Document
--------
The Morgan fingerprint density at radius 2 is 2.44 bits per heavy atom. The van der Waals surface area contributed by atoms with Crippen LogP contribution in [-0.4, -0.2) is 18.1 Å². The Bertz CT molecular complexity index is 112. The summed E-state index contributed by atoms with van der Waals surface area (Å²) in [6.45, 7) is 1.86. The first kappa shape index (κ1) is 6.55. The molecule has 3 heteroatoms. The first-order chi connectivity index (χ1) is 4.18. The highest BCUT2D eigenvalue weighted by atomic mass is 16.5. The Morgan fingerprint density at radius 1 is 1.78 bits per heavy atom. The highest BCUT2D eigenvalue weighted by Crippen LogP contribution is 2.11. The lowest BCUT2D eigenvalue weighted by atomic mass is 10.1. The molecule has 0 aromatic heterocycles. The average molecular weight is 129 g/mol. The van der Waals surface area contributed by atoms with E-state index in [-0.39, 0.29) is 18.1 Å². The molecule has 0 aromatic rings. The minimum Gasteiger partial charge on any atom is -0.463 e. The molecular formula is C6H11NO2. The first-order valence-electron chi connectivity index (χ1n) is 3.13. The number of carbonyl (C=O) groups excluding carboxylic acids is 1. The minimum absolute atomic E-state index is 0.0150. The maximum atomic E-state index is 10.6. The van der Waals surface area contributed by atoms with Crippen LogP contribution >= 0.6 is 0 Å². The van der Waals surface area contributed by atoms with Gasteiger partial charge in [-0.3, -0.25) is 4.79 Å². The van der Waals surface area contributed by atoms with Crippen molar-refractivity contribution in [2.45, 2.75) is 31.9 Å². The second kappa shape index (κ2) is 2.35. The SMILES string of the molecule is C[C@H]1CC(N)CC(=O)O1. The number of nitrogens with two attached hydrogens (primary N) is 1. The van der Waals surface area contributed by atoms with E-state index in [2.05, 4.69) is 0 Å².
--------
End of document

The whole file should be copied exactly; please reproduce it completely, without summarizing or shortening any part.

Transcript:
The Morgan fingerprint density at radius 2 is 2.44 bits per heavy atom. The van der Waals surface area contributed by atoms with Crippen LogP contribution in [-0.4, -0.2) is 18.1 Å². The Bertz CT molecular complexity index is 112. The summed E-state index contributed by atoms with van der Waals surface area (Å²) in [6.45, 7) is 1.86. The first kappa shape index (κ1) is 6.55. The molecule has 3 heteroatoms. The first-order chi connectivity index (χ1) is 4.18. The highest BCUT2D eigenvalue weighted by atomic mass is 16.5. The Morgan fingerprint density at radius 1 is 1.78 bits per heavy atom. The highest BCUT2D eigenvalue weighted by Crippen LogP contribution is 2.11. The lowest BCUT2D eigenvalue weighted by atomic mass is 10.1. The molecule has 0 aromatic heterocycles. The average molecular weight is 129 g/mol. The van der Waals surface area contributed by atoms with E-state index in [-0.39, 0.29) is 18.1 Å². The molecule has 0 aromatic rings. The minimum Gasteiger partial charge on any atom is -0.463 e. The molecular formula is C6H11NO2. The first-order valence-electron chi connectivity index (χ1n) is 3.13. The number of carbonyl (C=O) groups excluding carboxylic acids is 1. The minimum absolute atomic E-state index is 0.0150. The maximum atomic E-state index is 10.6. The van der Waals surface area contributed by atoms with Crippen LogP contribution >= 0.6 is 0 Å². The van der Waals surface area contributed by atoms with Gasteiger partial charge in [-0.3, -0.25) is 4.79 Å². The van der Waals surface area contributed by atoms with Crippen molar-refractivity contribution in [2.45, 2.75) is 31.9 Å². The second kappa shape index (κ2) is 2.35. The SMILES string of the molecule is C[C@H]1CC(N)CC(=O)O1. The number of nitrogens with two attached hydrogens (primary N) is 1. The van der Waals surface area contributed by atoms with E-state index in [2.05, 4.69) is 0 Å².